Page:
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New York Studio School of Drawing, Painting and Sculpture

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By David Penaherrera

In 1929, Gertrude Vanderbilt Whitney and Juliana Force established the Whitney Museum of American Art in eight contiguous buildings (former townhouses and stables) on West 8th Street. Today, the New York Studio School is educating and forming new artists under the same extensive roof that once housed the first Whitney Museum. Offering programs in a variety of media, from drawing to sculpture, the school is one of the United States' premier fine arts graduate schools.

The New York Studio School of Drawing, Painting and Sculpture is located at 8 West 8th Street, in Greenwich Village, New York City. Greenwich Village is an important landmark on the map of American bohemian culture. The neighborhood is known for hosting artistic and avant-garde residents, and for the alternative culture they propagated. Due in part to the progressive attitudes of many of its residents, the Village has traditionally been an incubator of new social, cultural, political and artistic movements and ideas. This tradition as an progressive enclave was established during the late nineteenth century and early twenty centuries, when small presses, art galleries, and experimental theaters flourished. 

The New York Studio School was the first site of the Whitney Museum of American Art, which was founded by Gertrude Vanderbilt Whitney. Her patronage was responsible for the museum's foundation, and Juliana Force, the museum's first director, shaped the original concept of the Whitney as a feasible enterprise. They formed the first museum exclusively dedicated to American art exhibitions. They also supported the nation's non-academic artists (who worked in styles of painting and sculpture not under the influence of European academies of art). The institution's roots date back to 1914, when Gertrude Vanderbilt opened the Whitney Studio in Greenwich Village to showcase her private collection, and she soon convinced Force to manage it. In 1929, they offered the entire collection (around 500 pieces), as well as a proposal to build a new wing to house it, to the Metropolitan Museum of Art. The offer was declined. Consequently, in 1931 Whitney remodeled the Whitney Studio in a more modern, classical revival style, and convert the space into the first Whitney Museum. Force, the gallery manager, decided not to display already recognized artists, but rather to favor progressive, burgeoning American artists. Amongst those exhibited were works by Thomas Hart Benton, Stuart Davis, Edward Hopper, George Bellows, John Sloan, and Maurice Prendergast. The Whitney Museum was the first to display American abstract art, and was influential in reviving interest in nineteenth-century American artists such as Winslow Homer and Robert Feke. The museum stayed in this location until 1954, and 13 years later the New York Studio School saved the building from demolition.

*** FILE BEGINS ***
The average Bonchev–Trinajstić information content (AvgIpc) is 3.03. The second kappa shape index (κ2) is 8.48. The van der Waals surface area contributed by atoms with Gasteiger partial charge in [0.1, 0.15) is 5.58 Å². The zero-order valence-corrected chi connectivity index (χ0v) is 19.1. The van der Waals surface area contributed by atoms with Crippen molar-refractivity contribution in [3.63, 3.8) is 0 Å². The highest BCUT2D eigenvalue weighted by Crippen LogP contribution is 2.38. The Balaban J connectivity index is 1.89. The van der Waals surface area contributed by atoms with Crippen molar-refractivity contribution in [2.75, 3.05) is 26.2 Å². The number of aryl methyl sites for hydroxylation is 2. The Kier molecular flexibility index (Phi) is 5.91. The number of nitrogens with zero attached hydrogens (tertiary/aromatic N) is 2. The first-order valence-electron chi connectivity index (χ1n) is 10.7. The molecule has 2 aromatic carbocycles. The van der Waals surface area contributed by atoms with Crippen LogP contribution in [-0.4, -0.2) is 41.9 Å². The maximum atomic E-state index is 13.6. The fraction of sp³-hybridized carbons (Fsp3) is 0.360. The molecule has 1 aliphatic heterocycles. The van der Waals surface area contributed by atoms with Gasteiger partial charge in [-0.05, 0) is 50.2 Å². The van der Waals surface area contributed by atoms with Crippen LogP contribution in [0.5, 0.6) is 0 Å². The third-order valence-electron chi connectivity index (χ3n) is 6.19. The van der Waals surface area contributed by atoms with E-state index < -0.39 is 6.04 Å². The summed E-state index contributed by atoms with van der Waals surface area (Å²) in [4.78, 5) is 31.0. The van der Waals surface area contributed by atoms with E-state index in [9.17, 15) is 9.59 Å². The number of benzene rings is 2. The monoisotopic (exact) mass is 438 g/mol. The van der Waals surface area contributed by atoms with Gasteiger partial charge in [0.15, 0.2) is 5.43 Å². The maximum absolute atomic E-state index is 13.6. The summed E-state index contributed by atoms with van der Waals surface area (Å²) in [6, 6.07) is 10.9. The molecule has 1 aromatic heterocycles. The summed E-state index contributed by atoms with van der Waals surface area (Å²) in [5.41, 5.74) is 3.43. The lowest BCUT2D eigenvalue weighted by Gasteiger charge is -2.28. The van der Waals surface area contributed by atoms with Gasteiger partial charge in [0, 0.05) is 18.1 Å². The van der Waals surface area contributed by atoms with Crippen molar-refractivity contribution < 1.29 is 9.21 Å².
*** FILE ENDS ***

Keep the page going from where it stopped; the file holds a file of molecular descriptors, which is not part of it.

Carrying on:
The former Whitney Museum was design by the architect August Noel. Noel was born in New York and trained in architecture at the Ecole des Beaux Arts in Paris. He completed an apprenticeship in New York, and set up his own office in 1920. He later became senior partner, with G. Macculloch Miller, in the firm of Noel and Miller, with a branch office in Newport, R.I. The firm was especially well known for its designs of stately residences, most of them on the East Coast. He also designed the Whitney Museum of American Art, the National Museum of Racing, and a number of public buildings in Newport, R.I. 
  
Painter Mercedes Matter and a group of her students formed the New York Studio School of drawing, painting and Sculpture in 1963. They were dissatisfied with the fragmented nature of art teaching inside traditional art programs. From its conception, the school was founded on the principle that “drawing from life should form of the basis of artistic development.” Moreover, students were encouraged to develop their own artistic training instead of attending a group of disjointed classes. The early faculty included famous painters such as Alex Katz, Charles Cajori, Earl Kerkam, Louis Finkelstein, Philip Guston, and sculptures such as Sidney Geist, Peter Agostini and Reuben Nakain. The New York Studio School did not offer any formal degrees just until few years ago, but students are now able to obtain a Master of Fine Arts. 
 
The New York Studio School building, designed in Modern & Classical Revival modes, features stone foundations, and brick, stucco and sandstone walls. The original site was occupied by eight discreet buildings. Four town houses (originally 8,10,12 and 14 West Eighth Street) were fronted on the south side of West Eighth Street. Attached to the rear of the town houses were four former brick stables, which had their own entrances on the north side of MacDougal Alley.
 
Bibliography
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·          “New York Studio School of Drawing, Painting, and Sculpture.” National Historic Landmarks Program. Web. 15 April 2013. <http://tps.cr.nps.gov/nhl/detail.cfm?ResourceId=2138&ResourceType=Building>.
 
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Solmon, Deborah. "Gertrude and Juliana." A review of Rebels on Eighth Street: Juliana Force & the Whitney Museum of American Art by Avis Berman. The New Criterion, Jan. 1990. Web. 20 April 2013. <http://www.newcriterion.com/articles.cfm/Gertrude---Juliana-5608>.
 
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